Beat About the Book recently posted…This is how I was kindledMy Profile

  • Lata Sunil
    7 April 2016 at 2:26 pm

    Sanch, I so agree with your points. Why shouldn’t someone say Namaste or not say Namaste? As you pointed out, I have never said Namaste in my life nor do my relatives or anyone. And if I want to say it, why should I know the purpose and scientific and mythological story of namaste. This just looks like a means to gain publicity.

  • Lata Sunil
    7 April 2016 at 2:26 pm

    Sanch, I so agree with your points. Why shouldn’t someone say Namaste or not say Namaste? As you pointed out, I have never said Namaste in my life nor do my relatives or anyone. And if I want to say it, why should I know the purpose and scientific and mythological story of namaste. This just looks like a means to gain publicity.

  • Vasantha Vivek
    7 April 2016 at 4:51 pm

    Sanch, well conceived and written [post !!! I also go with you that Yoga is nowhere speaking about Hinduism or Hindus. But we at Tamilnadu still insisting our kids to greet our friends and relatives by saying Namasakar. My Guru, Sadhguru Jaggi Vasudev insists Namaskar is the simplest form of Yoga. Thanks for sharing this post !!!
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  • Vasantha Vivek
    7 April 2016 at 4:51 pm

    Sanch, well conceived and written [post !!! I also go with you that Yoga is nowhere speaking about Hinduism or Hindus. But we at Tamilnadu still insisting our kids to greet our friends and relatives by saying Namasakar. My Guru, Sadhguru Jaggi Vasudev insists Namaskar is the simplest form of Yoga. Thanks for sharing this post !!!
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  • Maliny Mohan
    7 April 2016 at 10:34 pm

    If anything, I feel proud if they take up our traditions with high regard, though I am against modernisation of yoga, that takes away its essence from it. Yoga I believe is complete only if it is commenced with ‘om’, but other than that I don’t think severe religious connotations are included when we are taught the practice. ‘Namaste’ will go down in history as linked to India and I don’t know why any one would have a problem with that.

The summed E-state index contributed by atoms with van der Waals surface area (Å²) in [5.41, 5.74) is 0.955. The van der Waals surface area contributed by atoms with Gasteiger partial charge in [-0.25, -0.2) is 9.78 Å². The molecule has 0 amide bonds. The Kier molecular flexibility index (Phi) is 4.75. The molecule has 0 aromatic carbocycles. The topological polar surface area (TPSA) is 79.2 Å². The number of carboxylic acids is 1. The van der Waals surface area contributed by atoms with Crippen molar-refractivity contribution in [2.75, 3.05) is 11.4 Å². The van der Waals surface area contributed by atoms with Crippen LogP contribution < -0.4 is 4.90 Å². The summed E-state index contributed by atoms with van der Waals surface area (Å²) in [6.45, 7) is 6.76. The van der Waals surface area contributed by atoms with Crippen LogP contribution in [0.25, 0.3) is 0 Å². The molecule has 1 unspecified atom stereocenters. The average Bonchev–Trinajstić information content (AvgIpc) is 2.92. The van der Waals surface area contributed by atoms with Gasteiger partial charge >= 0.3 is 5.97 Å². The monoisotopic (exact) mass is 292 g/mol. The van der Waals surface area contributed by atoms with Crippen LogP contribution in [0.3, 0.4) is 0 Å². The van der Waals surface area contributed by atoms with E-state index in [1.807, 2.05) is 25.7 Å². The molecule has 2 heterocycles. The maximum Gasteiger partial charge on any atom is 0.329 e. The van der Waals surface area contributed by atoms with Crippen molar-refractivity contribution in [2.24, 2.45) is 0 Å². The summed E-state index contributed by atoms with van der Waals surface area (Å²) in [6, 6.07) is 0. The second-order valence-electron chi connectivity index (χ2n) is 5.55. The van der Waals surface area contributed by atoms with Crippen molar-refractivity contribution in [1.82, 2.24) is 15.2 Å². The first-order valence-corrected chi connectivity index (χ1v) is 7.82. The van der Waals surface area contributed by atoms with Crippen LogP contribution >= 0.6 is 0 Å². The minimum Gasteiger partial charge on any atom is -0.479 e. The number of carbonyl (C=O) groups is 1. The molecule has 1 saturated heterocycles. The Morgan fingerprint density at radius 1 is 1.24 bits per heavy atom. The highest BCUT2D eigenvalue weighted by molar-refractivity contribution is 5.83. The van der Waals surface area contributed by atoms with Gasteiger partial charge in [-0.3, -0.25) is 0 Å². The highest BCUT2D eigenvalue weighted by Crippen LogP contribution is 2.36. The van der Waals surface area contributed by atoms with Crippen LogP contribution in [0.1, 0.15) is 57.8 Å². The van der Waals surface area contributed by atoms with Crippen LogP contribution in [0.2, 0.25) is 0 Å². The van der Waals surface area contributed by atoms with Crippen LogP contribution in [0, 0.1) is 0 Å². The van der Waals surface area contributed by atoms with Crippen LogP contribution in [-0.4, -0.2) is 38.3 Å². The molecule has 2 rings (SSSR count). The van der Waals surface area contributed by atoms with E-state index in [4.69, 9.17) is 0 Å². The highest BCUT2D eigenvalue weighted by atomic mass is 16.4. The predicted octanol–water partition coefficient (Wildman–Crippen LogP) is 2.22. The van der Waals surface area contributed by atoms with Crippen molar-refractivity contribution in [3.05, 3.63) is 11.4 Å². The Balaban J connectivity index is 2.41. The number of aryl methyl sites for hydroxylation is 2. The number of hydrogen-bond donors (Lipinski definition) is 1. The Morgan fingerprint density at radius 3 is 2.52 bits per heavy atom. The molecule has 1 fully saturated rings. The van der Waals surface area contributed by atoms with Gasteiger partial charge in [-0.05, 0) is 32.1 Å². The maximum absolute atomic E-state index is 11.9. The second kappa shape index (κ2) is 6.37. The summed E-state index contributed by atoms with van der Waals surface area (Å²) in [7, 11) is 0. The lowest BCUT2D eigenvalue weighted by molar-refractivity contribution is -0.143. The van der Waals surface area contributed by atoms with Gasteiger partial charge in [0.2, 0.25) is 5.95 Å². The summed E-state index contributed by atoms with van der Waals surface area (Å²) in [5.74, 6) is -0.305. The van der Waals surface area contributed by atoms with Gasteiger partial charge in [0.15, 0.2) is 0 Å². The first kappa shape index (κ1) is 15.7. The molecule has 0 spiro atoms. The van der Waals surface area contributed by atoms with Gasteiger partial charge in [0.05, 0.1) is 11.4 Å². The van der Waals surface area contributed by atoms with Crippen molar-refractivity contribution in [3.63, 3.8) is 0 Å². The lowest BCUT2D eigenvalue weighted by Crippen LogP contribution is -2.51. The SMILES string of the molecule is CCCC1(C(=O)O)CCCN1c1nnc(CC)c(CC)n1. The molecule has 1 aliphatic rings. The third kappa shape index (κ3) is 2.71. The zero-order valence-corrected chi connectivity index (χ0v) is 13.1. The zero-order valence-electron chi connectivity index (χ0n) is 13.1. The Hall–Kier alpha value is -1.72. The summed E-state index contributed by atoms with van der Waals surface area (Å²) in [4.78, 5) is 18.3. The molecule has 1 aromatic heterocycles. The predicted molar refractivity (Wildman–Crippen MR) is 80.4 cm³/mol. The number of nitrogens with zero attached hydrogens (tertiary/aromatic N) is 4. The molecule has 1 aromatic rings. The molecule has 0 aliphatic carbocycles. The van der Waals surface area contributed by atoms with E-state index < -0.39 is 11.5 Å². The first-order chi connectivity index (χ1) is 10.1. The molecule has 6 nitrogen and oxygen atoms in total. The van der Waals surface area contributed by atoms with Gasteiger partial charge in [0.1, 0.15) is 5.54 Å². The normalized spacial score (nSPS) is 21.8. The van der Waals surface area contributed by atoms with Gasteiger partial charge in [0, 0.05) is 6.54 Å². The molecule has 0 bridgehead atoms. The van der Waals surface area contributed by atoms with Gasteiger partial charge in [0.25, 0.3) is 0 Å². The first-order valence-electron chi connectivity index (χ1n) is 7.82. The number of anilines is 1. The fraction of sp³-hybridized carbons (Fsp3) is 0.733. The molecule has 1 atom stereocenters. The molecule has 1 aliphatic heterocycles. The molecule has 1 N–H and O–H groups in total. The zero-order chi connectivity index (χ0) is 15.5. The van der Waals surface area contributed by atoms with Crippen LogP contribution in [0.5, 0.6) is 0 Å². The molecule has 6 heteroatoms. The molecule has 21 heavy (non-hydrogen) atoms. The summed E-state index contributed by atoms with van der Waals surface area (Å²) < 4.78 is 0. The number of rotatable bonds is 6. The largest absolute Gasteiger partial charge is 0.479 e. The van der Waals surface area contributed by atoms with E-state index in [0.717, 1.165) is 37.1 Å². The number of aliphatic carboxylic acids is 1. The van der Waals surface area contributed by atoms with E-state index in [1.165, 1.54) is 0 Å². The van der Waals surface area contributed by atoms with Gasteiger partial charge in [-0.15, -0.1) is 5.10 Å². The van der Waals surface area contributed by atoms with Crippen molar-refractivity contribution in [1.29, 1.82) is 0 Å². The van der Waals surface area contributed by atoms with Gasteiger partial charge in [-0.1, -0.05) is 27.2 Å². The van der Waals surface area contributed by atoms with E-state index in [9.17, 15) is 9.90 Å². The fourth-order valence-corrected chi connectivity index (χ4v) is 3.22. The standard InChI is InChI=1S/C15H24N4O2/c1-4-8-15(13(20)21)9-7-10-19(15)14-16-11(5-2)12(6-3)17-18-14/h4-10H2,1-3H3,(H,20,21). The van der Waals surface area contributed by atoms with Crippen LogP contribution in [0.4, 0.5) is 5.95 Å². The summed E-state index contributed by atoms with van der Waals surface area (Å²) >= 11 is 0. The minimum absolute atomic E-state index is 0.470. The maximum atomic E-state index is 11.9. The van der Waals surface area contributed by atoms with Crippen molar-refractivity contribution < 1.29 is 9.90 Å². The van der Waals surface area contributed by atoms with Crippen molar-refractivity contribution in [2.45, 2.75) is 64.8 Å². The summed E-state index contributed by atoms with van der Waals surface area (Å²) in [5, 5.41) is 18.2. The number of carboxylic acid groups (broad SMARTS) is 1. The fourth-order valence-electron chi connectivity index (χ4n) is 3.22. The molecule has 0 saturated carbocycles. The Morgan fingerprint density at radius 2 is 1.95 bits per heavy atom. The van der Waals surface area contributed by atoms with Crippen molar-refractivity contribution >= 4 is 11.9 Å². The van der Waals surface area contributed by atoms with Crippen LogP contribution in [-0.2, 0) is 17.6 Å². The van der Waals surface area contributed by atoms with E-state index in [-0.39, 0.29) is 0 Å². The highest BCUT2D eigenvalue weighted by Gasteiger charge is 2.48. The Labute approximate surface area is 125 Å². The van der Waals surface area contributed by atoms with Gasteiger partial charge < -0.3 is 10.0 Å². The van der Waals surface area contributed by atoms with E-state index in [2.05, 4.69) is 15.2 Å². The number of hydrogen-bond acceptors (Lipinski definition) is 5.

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  • Maliny Mohan
    7 April 2016 at 10:34 pm

    If anything, I feel proud if they take up our traditions with high regard, though I am against modernisation of yoga, that takes away its essence from it. Yoga I believe is complete only if it is commenced with ‘om’, but other than that I don’t think severe religious connotations are included when we are taught the practice. ‘Namaste’ will go down in history as linked to India and I don’t know why any one would have a problem with that.
    Maliny Mohan recently posted…Peep Into The Past – Short FictionMy Profile

  • Sreesha
    8 April 2016 at 4:21 am

    We had yoga in school as well, and we weren’t told about its religious roots or anything either. It was asanas and breathing exercises for us. Of late, there are different kinds of yoga being advertised, some with strange names that I’m sure have nothing to do with religion either – such as steam yoga or power yoga. I may be wrong but they don’t at all sound like practices with religious roots to me!
    I’ve been hearing a lot about cultural appropriation lately, and yes, I get the bit about mocking something sacred. But I don’t see the point in getting offended over a bindi. Guess it’s the time for people to take a topic and go overboard just cos they can!

  • Sreesha
    8 April 2016 at 4:21 am

    We had yoga in school as well, and we weren’t told about its religious roots or anything either. It was asanas and breathing exercises for us. Of late, there are different kinds of yoga being advertised, some with strange names that I’m sure have nothing to do with religion either – such as steam yoga or power yoga. I may be wrong but they don’t at all sound like practices with religious roots to me!
    I’ve been hearing a lot about cultural appropriation lately, and yes, I get the bit about mocking something sacred. But I don’t see the point in getting offended over a bindi. Guess it’s the time for people to take a topic and go overboard just cos they can!

  • Min@WriteoftheMiddle
    8 April 2016 at 9:51 am

    Very interesting Sanch! I know that as a teen I used to do yoga sometimes as a ‘sport’ option. NEVER was any spirituality or hindu background mentioned. It was all about exercise and flexibility. Fast forward to today though and I know a few people who have done Yoga Teacher Training (white people) and their training is full of and very much focussed on the hindu origins and interlaced meanings and purposes in relation to yoga. I did a 6 week beginner yoga course a while back (gee I really must get back to it) and they passed on LOTS of information on the hindu origins, the meanings behind the names and poses, the spirituality side, the benefits, lots of stuff. And we always said Namaste at the end of the class. I love learning all the background and spirituality behind yoga. I love learning about other cultures. I love learning new stuff full stop! It never occurred to me that doing yoga as a white person could offend someone culturally. The things people get offended by these days! 😉